Supporting LGBTQ+ Health Equity Through Public Policy

March 18, 2024

At the American Cancer Society and the American Cancer Society Cancer Action Network (ACS CAN), health equity means that everyone has a fair and just opportunity to prevent, detect, treat, and survive cancer. As part of our deep commitment to advancing health equity, ACS CAN launched new policy recommendations to support equitable cancer care and eliminate cancer disparities in Lesbian, Gay, Bisexual, Transgender, and Queer/Questioning (LGBTQ+) communities. 

LGBTQ+ individuals face a disproportionate cancer burden—including cancer risk factors, screening disparities, and obstacles to prevention, detection, treatment, and survivorship care—often because of systemic factors that go beyond the connection to cancer. 

According to an ACS CAN Survivor Views survey, 58% of LGBTQ+ cancer patients and survivors surveyed are concerned about the political climate in their state or around the country impacting their ability to get health care, while 49% are concerned that a provider may feel it is too risky to treat them due to anti-LGBTQ+ laws passed in the state where they practice.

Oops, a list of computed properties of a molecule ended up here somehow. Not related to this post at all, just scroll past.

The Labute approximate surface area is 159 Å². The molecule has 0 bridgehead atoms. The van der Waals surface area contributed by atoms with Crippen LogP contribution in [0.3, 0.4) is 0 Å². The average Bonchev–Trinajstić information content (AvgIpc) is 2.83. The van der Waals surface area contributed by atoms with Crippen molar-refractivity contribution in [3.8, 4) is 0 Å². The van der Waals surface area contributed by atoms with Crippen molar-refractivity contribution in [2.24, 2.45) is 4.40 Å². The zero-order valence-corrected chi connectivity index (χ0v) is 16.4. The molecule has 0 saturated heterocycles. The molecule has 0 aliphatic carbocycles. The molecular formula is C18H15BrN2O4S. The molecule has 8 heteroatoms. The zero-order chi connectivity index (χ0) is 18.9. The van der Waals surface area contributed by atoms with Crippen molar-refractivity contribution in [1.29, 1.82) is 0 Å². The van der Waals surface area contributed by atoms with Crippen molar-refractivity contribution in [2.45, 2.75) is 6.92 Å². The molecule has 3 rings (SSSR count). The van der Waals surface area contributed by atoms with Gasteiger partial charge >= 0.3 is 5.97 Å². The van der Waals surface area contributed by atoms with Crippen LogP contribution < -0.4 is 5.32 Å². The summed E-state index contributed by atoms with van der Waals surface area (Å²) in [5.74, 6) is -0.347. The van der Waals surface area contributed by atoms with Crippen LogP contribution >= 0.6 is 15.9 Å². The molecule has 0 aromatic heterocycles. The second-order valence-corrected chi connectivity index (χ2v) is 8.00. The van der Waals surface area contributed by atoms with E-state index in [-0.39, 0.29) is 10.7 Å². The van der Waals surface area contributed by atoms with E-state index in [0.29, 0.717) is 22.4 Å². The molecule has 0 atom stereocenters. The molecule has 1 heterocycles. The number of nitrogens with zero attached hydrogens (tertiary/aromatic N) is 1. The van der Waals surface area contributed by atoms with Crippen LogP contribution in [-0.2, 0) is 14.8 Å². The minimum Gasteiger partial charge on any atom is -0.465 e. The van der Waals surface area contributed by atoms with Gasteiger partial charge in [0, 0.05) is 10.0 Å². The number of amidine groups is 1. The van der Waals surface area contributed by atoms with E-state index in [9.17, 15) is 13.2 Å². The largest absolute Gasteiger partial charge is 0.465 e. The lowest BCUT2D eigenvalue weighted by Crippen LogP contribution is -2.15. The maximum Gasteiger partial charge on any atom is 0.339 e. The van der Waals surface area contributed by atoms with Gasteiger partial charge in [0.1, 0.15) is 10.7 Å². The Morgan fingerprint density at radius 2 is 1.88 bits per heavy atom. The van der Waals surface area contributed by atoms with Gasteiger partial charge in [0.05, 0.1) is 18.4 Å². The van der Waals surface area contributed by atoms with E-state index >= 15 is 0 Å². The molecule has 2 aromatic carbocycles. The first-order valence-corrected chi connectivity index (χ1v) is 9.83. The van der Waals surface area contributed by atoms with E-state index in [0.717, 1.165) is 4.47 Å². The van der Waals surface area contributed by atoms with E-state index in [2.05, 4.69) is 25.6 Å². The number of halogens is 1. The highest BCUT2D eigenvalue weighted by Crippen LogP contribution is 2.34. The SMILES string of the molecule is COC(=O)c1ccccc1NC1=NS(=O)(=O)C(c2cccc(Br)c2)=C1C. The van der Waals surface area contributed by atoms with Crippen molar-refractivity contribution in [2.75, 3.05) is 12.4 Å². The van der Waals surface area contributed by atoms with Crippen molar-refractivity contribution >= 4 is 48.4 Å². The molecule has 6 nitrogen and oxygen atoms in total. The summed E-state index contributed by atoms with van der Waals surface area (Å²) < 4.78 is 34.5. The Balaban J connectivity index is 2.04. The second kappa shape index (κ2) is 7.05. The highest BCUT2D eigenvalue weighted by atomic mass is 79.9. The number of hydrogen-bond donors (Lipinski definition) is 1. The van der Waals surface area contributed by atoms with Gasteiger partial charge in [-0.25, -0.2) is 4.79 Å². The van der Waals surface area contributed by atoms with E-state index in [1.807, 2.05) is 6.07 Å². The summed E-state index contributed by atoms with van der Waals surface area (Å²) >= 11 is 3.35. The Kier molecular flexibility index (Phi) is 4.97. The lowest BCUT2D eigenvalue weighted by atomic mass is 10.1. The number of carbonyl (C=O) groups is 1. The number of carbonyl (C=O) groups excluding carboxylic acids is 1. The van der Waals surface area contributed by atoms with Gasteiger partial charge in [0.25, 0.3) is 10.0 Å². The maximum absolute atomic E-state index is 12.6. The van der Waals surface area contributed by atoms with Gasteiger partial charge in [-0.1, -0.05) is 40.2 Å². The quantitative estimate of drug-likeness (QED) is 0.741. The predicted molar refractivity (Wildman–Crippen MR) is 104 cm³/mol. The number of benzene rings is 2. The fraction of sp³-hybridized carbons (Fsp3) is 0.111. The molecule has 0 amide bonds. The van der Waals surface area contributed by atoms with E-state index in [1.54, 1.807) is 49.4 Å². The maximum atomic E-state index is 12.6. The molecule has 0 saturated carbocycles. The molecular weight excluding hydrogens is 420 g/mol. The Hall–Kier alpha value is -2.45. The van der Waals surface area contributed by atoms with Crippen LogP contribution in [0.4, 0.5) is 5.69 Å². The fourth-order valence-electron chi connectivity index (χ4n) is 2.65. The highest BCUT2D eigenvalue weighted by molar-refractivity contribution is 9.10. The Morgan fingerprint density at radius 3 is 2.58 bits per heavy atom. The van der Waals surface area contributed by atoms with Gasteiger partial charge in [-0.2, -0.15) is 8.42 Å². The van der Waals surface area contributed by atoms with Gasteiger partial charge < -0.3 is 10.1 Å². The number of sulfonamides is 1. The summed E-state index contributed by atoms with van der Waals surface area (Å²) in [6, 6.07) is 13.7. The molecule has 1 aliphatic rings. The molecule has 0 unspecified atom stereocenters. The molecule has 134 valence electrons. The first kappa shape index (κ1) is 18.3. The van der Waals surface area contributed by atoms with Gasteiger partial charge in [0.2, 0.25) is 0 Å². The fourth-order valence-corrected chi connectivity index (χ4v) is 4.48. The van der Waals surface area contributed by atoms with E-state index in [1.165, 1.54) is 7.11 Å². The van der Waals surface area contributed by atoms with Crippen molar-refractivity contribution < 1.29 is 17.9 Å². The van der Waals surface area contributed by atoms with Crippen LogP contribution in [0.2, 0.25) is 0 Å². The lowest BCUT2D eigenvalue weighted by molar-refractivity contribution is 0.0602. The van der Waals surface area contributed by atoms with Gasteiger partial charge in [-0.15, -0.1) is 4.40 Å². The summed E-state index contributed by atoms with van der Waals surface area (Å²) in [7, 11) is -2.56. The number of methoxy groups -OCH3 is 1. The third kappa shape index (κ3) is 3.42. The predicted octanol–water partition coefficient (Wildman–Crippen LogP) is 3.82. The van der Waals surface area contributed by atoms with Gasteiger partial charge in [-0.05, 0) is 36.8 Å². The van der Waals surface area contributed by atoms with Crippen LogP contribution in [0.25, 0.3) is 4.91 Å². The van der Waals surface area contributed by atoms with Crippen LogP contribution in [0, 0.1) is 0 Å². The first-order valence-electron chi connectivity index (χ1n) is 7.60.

Across the country, we’re working to increase access to quality, affordable care, eliminate cancer disparities, and break down barriers to proven cancer prevention and early detection tools for LGBTQ+ people. To support this work, ACS CAN commissioned the National LGBT Cancer Network to produce a report on the challenges faced by LGBTQ+ people impacted by cancer. ACS CAN’s LGBTQIA+ & Allies Engagement Group was also instrumental in informing these policy recommendations. 

Using these new recommendations, ACS CAN will continue our commitment to health equity by advancing public policies to eliminate barriers to cancer care for LGBTQ+ people. We will also continue to actively evaluate the impact of our engagement at both the federal and state levels on legislation that would prohibit discrimination based on sex, sexual orientation, and gender identity in employment, housing, public accommodations, education, and federally funded programs.  

To guarantee that all people—no matter their sexual orientation, gender identity, skin color, disability status, location, or income—have access to quality, affordable health care, we must eliminate health disparities in all communities. This is critical to ending cancer as we know it, for everyone.